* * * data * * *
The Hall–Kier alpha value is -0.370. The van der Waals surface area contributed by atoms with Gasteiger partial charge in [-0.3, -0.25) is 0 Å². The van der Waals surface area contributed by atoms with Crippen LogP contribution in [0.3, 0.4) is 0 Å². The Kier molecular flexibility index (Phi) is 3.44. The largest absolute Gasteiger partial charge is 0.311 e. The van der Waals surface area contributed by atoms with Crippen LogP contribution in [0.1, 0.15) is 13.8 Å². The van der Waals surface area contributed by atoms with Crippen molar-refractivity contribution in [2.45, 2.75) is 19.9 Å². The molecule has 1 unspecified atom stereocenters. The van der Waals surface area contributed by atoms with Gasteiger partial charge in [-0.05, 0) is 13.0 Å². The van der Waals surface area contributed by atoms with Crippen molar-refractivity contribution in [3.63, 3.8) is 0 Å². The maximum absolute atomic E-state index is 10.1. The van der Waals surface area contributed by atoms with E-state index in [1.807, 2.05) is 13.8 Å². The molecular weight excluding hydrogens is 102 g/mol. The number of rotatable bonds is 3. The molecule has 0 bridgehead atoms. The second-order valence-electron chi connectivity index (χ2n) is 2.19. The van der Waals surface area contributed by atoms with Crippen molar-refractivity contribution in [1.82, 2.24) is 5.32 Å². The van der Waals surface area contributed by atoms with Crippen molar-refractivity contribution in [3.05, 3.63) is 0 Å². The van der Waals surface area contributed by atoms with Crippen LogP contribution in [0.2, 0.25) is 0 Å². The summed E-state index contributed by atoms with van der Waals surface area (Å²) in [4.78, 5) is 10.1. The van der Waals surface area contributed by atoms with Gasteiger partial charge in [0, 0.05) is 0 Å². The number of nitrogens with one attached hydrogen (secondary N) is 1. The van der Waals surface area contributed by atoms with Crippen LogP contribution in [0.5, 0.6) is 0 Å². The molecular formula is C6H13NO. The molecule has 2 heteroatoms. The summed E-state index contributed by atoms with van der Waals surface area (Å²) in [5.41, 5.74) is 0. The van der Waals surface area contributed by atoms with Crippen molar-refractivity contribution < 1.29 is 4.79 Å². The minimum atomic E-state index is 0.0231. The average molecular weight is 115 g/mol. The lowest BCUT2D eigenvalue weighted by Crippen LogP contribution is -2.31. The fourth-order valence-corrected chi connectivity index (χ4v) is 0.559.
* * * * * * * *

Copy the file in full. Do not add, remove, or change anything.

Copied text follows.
The Hall–Kier alpha value is -0.370. The van der Waals surface area contributed by atoms with Gasteiger partial charge in [-0.3, -0.25) is 0 Å². The van der Waals surface area contributed by atoms with Crippen LogP contribution in [0.3, 0.4) is 0 Å². The Kier molecular flexibility index (Phi) is 3.44. The largest absolute Gasteiger partial charge is 0.311 e. The van der Waals surface area contributed by atoms with Crippen LogP contribution in [0.1, 0.15) is 13.8 Å². The van der Waals surface area contributed by atoms with Crippen molar-refractivity contribution in [2.45, 2.75) is 19.9 Å². The molecule has 1 unspecified atom stereocenters. The van der Waals surface area contributed by atoms with Gasteiger partial charge in [-0.05, 0) is 13.0 Å². The van der Waals surface area contributed by atoms with Crippen molar-refractivity contribution in [3.63, 3.8) is 0 Å². The maximum absolute atomic E-state index is 10.1. The van der Waals surface area contributed by atoms with E-state index in [1.807, 2.05) is 13.8 Å². The molecular weight excluding hydrogens is 102 g/mol. The number of rotatable bonds is 3. The molecule has 0 bridgehead atoms. The second-order valence-electron chi connectivity index (χ2n) is 2.19. The van der Waals surface area contributed by atoms with Crippen molar-refractivity contribution in [1.82, 2.24) is 5.32 Å². The van der Waals surface area contributed by atoms with Crippen molar-refractivity contribution in [3.05, 3.63) is 0 Å². The van der Waals surface area contributed by atoms with Crippen LogP contribution in [0.2, 0.25) is 0 Å². The summed E-state index contributed by atoms with van der Waals surface area (Å²) in [4.78, 5) is 10.1. The van der Waals surface area contributed by atoms with Gasteiger partial charge in [0, 0.05) is 0 Å². The number of nitrogens with one attached hydrogen (secondary N) is 1. The van der Waals surface area contributed by atoms with Crippen LogP contribution in [0.5, 0.6) is 0 Å². The molecular formula is C6H13NO. The molecule has 2 heteroatoms. The summed E-state index contributed by atoms with van der Waals surface area (Å²) in [5.41, 5.74) is 0. The van der Waals surface area contributed by atoms with Crippen molar-refractivity contribution < 1.29 is 4.79 Å². The minimum atomic E-state index is 0.0231. The average molecular weight is 115 g/mol. The lowest BCUT2D eigenvalue weighted by Crippen LogP contribution is -2.31. The fourth-order valence-corrected chi connectivity index (χ4v) is 0.559.